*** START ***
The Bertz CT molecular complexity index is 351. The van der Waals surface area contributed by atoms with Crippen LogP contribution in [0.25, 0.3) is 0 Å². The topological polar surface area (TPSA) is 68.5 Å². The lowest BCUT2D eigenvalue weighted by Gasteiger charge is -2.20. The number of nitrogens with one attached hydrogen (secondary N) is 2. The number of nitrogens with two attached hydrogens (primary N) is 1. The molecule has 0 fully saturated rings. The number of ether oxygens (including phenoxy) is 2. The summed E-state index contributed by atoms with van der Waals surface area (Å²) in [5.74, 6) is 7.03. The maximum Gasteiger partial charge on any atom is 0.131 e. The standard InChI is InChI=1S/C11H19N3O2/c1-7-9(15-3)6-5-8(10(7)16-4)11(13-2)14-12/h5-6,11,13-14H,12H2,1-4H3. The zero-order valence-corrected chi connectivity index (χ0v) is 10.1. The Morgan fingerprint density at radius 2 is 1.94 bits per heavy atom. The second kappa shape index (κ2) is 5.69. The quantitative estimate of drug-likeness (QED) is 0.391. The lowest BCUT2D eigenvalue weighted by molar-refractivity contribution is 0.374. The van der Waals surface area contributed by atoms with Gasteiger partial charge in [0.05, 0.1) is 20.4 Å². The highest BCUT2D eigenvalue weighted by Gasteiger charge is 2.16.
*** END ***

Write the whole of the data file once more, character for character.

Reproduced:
The Bertz CT molecular complexity index is 351. The van der Waals surface area contributed by atoms with Crippen LogP contribution in [0.25, 0.3) is 0 Å². The topological polar surface area (TPSA) is 68.5 Å². The lowest BCUT2D eigenvalue weighted by Gasteiger charge is -2.20. The number of nitrogens with one attached hydrogen (secondary N) is 2. The number of nitrogens with two attached hydrogens (primary N) is 1. The molecule has 0 fully saturated rings. The number of ether oxygens (including phenoxy) is 2. The summed E-state index contributed by atoms with van der Waals surface area (Å²) in [5.74, 6) is 7.03. The maximum Gasteiger partial charge on any atom is 0.131 e. The standard InChI is InChI=1S/C11H19N3O2/c1-7-9(15-3)6-5-8(10(7)16-4)11(13-2)14-12/h5-6,11,13-14H,12H2,1-4H3. The zero-order valence-corrected chi connectivity index (χ0v) is 10.1. The Morgan fingerprint density at radius 2 is 1.94 bits per heavy atom. The second kappa shape index (κ2) is 5.69. The quantitative estimate of drug-likeness (QED) is 0.391. The lowest BCUT2D eigenvalue weighted by molar-refractivity contribution is 0.374. The van der Waals surface area contributed by atoms with Gasteiger partial charge in [0.05, 0.1) is 20.4 Å². The highest BCUT2D eigenvalue weighted by Gasteiger charge is 2.16.